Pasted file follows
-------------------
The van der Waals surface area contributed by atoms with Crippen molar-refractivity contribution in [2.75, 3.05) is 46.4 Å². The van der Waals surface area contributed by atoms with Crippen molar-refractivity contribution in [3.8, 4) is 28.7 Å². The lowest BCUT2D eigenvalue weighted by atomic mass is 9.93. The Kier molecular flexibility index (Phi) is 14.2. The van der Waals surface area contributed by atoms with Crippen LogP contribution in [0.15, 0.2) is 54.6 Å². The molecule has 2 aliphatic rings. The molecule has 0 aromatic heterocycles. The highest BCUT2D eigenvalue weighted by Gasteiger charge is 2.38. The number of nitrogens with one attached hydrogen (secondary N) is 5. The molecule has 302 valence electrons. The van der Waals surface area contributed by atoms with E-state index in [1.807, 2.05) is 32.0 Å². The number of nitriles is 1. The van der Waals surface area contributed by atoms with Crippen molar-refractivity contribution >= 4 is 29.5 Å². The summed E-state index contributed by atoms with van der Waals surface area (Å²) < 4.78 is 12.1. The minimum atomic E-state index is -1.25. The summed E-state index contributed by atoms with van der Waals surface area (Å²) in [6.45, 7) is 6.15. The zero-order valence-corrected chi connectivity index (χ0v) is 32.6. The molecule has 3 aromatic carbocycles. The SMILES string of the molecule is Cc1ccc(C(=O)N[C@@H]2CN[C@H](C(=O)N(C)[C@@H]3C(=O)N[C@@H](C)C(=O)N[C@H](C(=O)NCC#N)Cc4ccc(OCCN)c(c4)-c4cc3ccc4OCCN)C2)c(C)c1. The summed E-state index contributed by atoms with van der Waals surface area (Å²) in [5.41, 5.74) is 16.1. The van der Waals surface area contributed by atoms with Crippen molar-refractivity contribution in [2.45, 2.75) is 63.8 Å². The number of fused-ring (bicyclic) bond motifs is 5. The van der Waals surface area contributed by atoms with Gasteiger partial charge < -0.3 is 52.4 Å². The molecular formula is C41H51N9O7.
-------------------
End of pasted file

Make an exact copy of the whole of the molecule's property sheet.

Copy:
The van der Waals surface area contributed by atoms with Crippen molar-refractivity contribution in [2.75, 3.05) is 46.4 Å². The van der Waals surface area contributed by atoms with Crippen molar-refractivity contribution in [3.8, 4) is 28.7 Å². The lowest BCUT2D eigenvalue weighted by atomic mass is 9.93. The Kier molecular flexibility index (Phi) is 14.2. The van der Waals surface area contributed by atoms with Crippen LogP contribution in [0.15, 0.2) is 54.6 Å². The molecule has 2 aliphatic rings. The molecule has 0 aromatic heterocycles. The highest BCUT2D eigenvalue weighted by Gasteiger charge is 2.38. The number of nitrogens with one attached hydrogen (secondary N) is 5. The molecule has 302 valence electrons. The van der Waals surface area contributed by atoms with E-state index in [1.807, 2.05) is 32.0 Å². The number of nitriles is 1. The van der Waals surface area contributed by atoms with Crippen molar-refractivity contribution >= 4 is 29.5 Å². The summed E-state index contributed by atoms with van der Waals surface area (Å²) < 4.78 is 12.1. The minimum atomic E-state index is -1.25. The summed E-state index contributed by atoms with van der Waals surface area (Å²) in [6.45, 7) is 6.15. The zero-order valence-corrected chi connectivity index (χ0v) is 32.6. The molecule has 3 aromatic carbocycles. The SMILES string of the molecule is Cc1ccc(C(=O)N[C@@H]2CN[C@H](C(=O)N(C)[C@@H]3C(=O)N[C@@H](C)C(=O)N[C@H](C(=O)NCC#N)Cc4ccc(OCCN)c(c4)-c4cc3ccc4OCCN)C2)c(C)c1. The summed E-state index contributed by atoms with van der Waals surface area (Å²) in [5.41, 5.74) is 16.1. The van der Waals surface area contributed by atoms with Crippen molar-refractivity contribution in [2.45, 2.75) is 63.8 Å². The number of fused-ring (bicyclic) bond motifs is 5. The van der Waals surface area contributed by atoms with Gasteiger partial charge < -0.3 is 52.4 Å². The molecular formula is C41H51N9O7.